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Skaldic Poetry of the Scandinavian Middle Ages

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Runhenda — ESk RunII

Einarr Skúlason

Kari Ellen Gade 2009, ‘(Introduction to) Einarr Skúlason, Runhenda’ in Kari Ellen Gade (ed.), Poetry from the Kings’ Sagas 2: From c. 1035 to c. 1300. Skaldic Poetry of the Scandinavian Middle Ages 2. Turnhout: Brepols, pp. 551-9.

 

Jǫfurr fýstisk austr
ǫrlyndr ok hraustr.
 
‘The lord, liberal-minded and bold, was eager [to journey] east.
Víkverjum galt
— varð þannig hallt —
gǫrræði gramr
gjafmildr ok framr.
Flest folk varð hrætt,
áðr fengi sætt,
en gjǫldin jók,
sás gísla tók.
 
‘The ruler, generous and outstanding, repaid the Víkverjar for their unlawful ways; things accordingly went awry. Most people were afraid before they reached a settlement, but he who took hostages increased the payments.
Vann siklingr sótt
við snarpa drótt
— leyfðs lýðum bær —
Leikbergi nær.
Renir flýðu ríkt
ok reiddu slíkt,
— ǫld festi auð —
sem ǫðlingr bauð.
 
‘The ruler fought close to Leikbjǫrg with his brave retinue; praise must be spread among men. The Renir fled in force and paid out what the prince exacted; people promised riches.
Funi kyndisk fljótt,
en flýði skjótt
Hísingar herr,
sás hafði verr.
 
‘Fire was kindled quickly, and the people of Hisingen, who had the worst of it, fled fast.
Frétt hefk, at fell
— folks brustu svell —
— jǫfurr eyddi frið —
Apardjónar lið.
 
‘I have heard that the troop of Aberdeen fell; ice-sheets of battle [SWORDS] shattered; the prince destroyed the peace.
Beit buðlungs hjǫrr
— blóð fell á dǫrr —
— hirð fylgðisk holl —
við Hjartarpoll.
Hugin gladdi heit
— hruðusk Engla beit —
— óx vitnis vín —
valbasta Rín.
 
‘The lord’s sword bit at Hartlepool; blood fell on spears; the faithful retinue persevered. The hot Rhine <river> of sword-hilts [BLOOD] gladdened Huginn <raven>; the ships of the English were cleared; the wolf’s wine [BLOOD] increased.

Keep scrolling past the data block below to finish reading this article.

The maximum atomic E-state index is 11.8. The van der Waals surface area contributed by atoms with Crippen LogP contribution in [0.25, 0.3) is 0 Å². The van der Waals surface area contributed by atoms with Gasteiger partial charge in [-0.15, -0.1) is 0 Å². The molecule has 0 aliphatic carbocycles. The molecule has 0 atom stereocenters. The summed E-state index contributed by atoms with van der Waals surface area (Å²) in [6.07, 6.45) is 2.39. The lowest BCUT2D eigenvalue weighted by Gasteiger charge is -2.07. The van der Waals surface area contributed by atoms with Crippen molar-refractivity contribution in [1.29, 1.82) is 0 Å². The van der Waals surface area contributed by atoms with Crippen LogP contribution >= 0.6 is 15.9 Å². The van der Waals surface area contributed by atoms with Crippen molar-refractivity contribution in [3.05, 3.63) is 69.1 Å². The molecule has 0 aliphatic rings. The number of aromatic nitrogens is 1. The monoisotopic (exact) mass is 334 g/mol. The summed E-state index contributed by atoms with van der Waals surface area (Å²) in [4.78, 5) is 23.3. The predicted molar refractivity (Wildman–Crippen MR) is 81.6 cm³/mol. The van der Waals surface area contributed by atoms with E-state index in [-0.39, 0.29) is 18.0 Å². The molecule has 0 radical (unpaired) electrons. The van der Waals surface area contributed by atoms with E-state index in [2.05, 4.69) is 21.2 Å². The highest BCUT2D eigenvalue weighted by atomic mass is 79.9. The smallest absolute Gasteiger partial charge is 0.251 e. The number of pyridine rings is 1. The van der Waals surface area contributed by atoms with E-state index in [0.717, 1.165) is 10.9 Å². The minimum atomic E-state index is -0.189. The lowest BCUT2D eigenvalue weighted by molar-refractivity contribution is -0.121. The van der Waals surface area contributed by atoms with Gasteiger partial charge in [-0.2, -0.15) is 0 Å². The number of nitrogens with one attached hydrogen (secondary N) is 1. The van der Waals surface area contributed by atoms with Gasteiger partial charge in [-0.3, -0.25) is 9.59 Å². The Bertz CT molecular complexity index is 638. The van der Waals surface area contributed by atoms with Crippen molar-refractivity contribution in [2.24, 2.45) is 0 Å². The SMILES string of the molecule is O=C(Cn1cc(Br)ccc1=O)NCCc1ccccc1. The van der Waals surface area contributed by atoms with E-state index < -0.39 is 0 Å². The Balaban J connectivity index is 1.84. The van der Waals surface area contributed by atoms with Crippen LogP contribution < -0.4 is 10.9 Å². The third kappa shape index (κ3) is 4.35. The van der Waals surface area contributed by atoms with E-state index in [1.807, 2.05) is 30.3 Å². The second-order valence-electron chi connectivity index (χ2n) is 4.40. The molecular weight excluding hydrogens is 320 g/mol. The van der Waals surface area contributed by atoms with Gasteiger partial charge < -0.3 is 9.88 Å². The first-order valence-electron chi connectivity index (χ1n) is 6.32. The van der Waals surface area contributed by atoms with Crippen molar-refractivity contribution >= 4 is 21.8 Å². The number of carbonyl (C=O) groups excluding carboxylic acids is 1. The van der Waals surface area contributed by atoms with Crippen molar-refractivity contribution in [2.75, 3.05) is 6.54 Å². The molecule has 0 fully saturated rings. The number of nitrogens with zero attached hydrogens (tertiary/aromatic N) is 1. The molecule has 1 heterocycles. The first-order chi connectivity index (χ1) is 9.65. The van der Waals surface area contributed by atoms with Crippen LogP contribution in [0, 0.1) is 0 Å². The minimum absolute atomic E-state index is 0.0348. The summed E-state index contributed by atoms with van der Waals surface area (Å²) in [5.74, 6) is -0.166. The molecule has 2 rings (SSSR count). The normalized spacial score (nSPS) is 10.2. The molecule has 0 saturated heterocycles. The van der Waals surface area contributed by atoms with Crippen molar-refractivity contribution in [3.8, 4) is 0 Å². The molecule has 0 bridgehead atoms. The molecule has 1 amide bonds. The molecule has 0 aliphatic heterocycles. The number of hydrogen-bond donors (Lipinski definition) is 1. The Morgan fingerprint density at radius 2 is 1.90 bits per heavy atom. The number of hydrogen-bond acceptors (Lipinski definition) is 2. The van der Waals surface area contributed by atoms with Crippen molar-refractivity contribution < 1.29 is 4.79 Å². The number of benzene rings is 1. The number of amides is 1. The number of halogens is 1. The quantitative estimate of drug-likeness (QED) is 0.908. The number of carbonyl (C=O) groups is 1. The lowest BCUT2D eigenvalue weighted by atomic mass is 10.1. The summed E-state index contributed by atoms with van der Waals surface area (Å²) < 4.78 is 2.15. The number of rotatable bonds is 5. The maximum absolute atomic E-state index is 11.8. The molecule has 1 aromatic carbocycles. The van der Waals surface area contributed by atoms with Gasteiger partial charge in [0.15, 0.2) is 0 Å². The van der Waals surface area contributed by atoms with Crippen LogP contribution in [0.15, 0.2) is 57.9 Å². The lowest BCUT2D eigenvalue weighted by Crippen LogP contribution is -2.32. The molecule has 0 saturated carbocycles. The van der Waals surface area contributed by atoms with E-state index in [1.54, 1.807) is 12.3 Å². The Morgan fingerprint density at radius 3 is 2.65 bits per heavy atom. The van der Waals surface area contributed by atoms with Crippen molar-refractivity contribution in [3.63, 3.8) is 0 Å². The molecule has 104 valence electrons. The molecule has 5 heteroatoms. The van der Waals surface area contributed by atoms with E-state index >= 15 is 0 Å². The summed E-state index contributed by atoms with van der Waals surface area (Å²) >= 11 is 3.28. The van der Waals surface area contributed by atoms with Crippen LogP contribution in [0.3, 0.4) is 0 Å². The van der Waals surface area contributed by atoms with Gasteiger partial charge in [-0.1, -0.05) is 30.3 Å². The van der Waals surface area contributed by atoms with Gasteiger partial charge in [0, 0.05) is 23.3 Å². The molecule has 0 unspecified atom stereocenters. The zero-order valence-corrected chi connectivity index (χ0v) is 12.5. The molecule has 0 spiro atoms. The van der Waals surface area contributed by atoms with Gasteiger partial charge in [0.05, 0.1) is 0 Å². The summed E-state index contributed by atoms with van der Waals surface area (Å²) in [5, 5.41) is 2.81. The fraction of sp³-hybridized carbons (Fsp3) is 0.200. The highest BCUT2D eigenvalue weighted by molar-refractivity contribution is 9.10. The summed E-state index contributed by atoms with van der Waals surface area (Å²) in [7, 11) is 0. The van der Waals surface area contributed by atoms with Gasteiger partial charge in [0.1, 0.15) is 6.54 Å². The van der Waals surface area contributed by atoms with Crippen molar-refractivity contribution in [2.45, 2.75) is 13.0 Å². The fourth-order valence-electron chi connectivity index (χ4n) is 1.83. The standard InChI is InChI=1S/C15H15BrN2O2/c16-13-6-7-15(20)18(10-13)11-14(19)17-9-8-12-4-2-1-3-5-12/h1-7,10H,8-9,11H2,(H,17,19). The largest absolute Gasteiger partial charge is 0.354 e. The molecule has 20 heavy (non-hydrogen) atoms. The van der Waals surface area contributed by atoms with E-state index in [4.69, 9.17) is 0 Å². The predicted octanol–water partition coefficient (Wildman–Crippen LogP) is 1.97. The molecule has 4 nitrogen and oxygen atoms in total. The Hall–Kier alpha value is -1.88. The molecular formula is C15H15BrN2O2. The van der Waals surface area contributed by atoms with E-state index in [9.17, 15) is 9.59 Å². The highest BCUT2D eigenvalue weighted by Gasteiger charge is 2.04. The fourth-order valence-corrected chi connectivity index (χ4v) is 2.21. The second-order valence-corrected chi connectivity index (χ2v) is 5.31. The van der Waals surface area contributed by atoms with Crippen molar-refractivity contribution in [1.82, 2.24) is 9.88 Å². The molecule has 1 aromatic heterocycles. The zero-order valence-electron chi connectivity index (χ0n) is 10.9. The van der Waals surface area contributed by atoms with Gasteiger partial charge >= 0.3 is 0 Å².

Jók hilmir hjaldr
— þar vas hjǫrva galdr —
— hjósk hildar ský —
við Hvítabý.
Ríkt lék við rǫnn
— rauzk ylgjar tǫnn —
— fekksk fyrðum harmr —
fyriskógar Garmr.
 
‘The prince intensified the fighting at Whitby; there was a chant of swords [BATTLE] there; the cloud of battle [SHIELD] was cloven. The Garmr <mythical dog> of the fir-forest [FIRE] played powerfully against houses; the tooth of the she-wolf was reddened; grief was inflicted on people.
Drap dǫglingr gegn
— dreif strengjar regn —
við Skǫrpusker
skjaldkœnan her.
Rauf styrjar garð,
þás støkkva varð
randǫlun sótt
reiðmanna gnótt.
 
‘The reliable ruler killed the shield-skilled company at the Farne Islands; the rain of the bow-string [ARROWS] streamed. The enclosure of strife [SHIELD] shattered when plenty of horsemen, attacked by the rim-fish [SWORD], were forced to scatter.
Rauð siklingr sverð
— sleit gylðis ferð
prútt Parta lík —
í Pílavík.
Vann vísi allt
fyr vestan salt
— brandr gall við brún —
brennt Langatún.
 
‘The prince reddened the sword in Pílavík; the company of the wolf [WOLVES] tore the splendid corpses of the Partar. The leader burned all Langatún west of the sea; the sword rang against the brow.
Skark súðum sund
fyr sunnan Hrund;
mín prýddisk mund
við mildings fund.
 
‘I cut the sea with ship-sides south of Runde; my hand was adorned at the meeting with the munificent one.
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